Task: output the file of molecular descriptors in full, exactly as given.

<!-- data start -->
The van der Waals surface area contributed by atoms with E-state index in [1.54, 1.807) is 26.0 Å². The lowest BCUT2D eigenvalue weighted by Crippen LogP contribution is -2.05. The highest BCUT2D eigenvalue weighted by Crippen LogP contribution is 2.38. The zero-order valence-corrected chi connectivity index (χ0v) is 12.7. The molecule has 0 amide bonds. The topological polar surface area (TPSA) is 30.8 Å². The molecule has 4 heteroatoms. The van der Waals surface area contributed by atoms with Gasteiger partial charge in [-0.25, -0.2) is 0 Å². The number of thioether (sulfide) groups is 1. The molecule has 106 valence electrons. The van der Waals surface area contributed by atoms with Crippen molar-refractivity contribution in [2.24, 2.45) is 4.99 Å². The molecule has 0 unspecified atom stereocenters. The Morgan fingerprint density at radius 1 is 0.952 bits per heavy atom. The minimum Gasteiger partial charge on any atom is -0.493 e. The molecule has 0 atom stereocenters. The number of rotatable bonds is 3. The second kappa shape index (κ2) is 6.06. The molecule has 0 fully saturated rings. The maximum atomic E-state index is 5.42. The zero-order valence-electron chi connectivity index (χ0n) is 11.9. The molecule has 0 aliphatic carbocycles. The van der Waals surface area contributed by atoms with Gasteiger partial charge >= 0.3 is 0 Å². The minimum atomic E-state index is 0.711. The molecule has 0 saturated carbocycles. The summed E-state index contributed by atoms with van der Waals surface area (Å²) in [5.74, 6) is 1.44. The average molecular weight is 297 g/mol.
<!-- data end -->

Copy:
The van der Waals surface area contributed by atoms with E-state index in [1.54, 1.807) is 26.0 Å². The lowest BCUT2D eigenvalue weighted by Crippen LogP contribution is -2.05. The highest BCUT2D eigenvalue weighted by Crippen LogP contribution is 2.38. The zero-order valence-corrected chi connectivity index (χ0v) is 12.7. The molecule has 0 amide bonds. The topological polar surface area (TPSA) is 30.8 Å². The molecule has 4 heteroatoms. The van der Waals surface area contributed by atoms with Gasteiger partial charge in [-0.25, -0.2) is 0 Å². The number of thioether (sulfide) groups is 1. The molecule has 106 valence electrons. The van der Waals surface area contributed by atoms with Crippen molar-refractivity contribution in [2.24, 2.45) is 4.99 Å². The molecule has 0 unspecified atom stereocenters. The Morgan fingerprint density at radius 1 is 0.952 bits per heavy atom. The minimum Gasteiger partial charge on any atom is -0.493 e. The molecule has 0 atom stereocenters. The number of rotatable bonds is 3. The second kappa shape index (κ2) is 6.06. The molecule has 0 fully saturated rings. The maximum atomic E-state index is 5.42. The zero-order valence-electron chi connectivity index (χ0n) is 11.9. The molecule has 0 aliphatic carbocycles. The van der Waals surface area contributed by atoms with Gasteiger partial charge >= 0.3 is 0 Å². The minimum atomic E-state index is 0.711. The molecule has 0 saturated carbocycles. The summed E-state index contributed by atoms with van der Waals surface area (Å²) in [5.74, 6) is 1.44. The average molecular weight is 297 g/mol.